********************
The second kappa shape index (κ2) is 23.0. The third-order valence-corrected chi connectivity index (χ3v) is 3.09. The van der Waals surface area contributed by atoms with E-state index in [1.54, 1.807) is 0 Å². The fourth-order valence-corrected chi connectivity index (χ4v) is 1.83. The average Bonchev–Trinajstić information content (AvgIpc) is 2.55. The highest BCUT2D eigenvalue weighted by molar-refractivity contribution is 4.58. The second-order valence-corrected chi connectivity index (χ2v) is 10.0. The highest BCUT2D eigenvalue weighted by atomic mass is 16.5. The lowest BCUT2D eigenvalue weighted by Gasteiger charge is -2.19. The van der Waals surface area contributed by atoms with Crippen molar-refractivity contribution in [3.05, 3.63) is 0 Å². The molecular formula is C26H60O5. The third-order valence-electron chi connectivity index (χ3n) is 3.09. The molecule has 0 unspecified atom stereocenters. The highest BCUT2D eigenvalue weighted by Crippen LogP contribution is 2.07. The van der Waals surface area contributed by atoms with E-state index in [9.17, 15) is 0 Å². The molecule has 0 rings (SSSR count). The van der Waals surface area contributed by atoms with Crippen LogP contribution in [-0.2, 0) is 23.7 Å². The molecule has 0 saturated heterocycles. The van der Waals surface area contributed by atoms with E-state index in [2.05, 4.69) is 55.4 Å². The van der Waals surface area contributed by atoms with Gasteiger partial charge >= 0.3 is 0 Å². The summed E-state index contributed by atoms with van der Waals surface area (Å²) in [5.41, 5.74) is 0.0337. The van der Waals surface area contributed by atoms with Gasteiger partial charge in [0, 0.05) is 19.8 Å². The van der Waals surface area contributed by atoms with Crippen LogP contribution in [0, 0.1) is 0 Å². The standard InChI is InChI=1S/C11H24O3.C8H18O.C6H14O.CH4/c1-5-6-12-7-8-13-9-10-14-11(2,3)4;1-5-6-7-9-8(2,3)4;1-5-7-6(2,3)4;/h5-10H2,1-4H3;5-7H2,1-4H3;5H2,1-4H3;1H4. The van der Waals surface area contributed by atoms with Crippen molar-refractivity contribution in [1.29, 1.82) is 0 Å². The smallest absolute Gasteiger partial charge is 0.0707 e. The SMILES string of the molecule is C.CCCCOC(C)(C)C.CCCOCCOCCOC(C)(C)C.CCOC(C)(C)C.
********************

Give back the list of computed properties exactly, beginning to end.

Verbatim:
The second kappa shape index (κ2) is 23.0. The third-order valence-corrected chi connectivity index (χ3v) is 3.09. The van der Waals surface area contributed by atoms with E-state index in [1.54, 1.807) is 0 Å². The fourth-order valence-corrected chi connectivity index (χ4v) is 1.83. The average Bonchev–Trinajstić information content (AvgIpc) is 2.55. The highest BCUT2D eigenvalue weighted by molar-refractivity contribution is 4.58. The second-order valence-corrected chi connectivity index (χ2v) is 10.0. The highest BCUT2D eigenvalue weighted by atomic mass is 16.5. The lowest BCUT2D eigenvalue weighted by Gasteiger charge is -2.19. The van der Waals surface area contributed by atoms with Crippen molar-refractivity contribution in [3.05, 3.63) is 0 Å². The molecular formula is C26H60O5. The third-order valence-electron chi connectivity index (χ3n) is 3.09. The molecule has 0 unspecified atom stereocenters. The highest BCUT2D eigenvalue weighted by Crippen LogP contribution is 2.07. The van der Waals surface area contributed by atoms with E-state index in [9.17, 15) is 0 Å². The molecule has 0 rings (SSSR count). The van der Waals surface area contributed by atoms with Crippen LogP contribution in [-0.2, 0) is 23.7 Å². The molecule has 0 saturated heterocycles. The van der Waals surface area contributed by atoms with E-state index in [2.05, 4.69) is 55.4 Å². The van der Waals surface area contributed by atoms with Gasteiger partial charge >= 0.3 is 0 Å². The summed E-state index contributed by atoms with van der Waals surface area (Å²) in [5.41, 5.74) is 0.0337. The van der Waals surface area contributed by atoms with Gasteiger partial charge in [0, 0.05) is 19.8 Å². The van der Waals surface area contributed by atoms with Crippen LogP contribution in [0, 0.1) is 0 Å². The standard InChI is InChI=1S/C11H24O3.C8H18O.C6H14O.CH4/c1-5-6-12-7-8-13-9-10-14-11(2,3)4;1-5-6-7-9-8(2,3)4;1-5-7-6(2,3)4;/h5-10H2,1-4H3;5-7H2,1-4H3;5H2,1-4H3;1H4. The van der Waals surface area contributed by atoms with Crippen molar-refractivity contribution in [1.29, 1.82) is 0 Å². The smallest absolute Gasteiger partial charge is 0.0707 e. The SMILES string of the molecule is C.CCCCOC(C)(C)C.CCCOCCOCCOC(C)(C)C.CCOC(C)(C)C.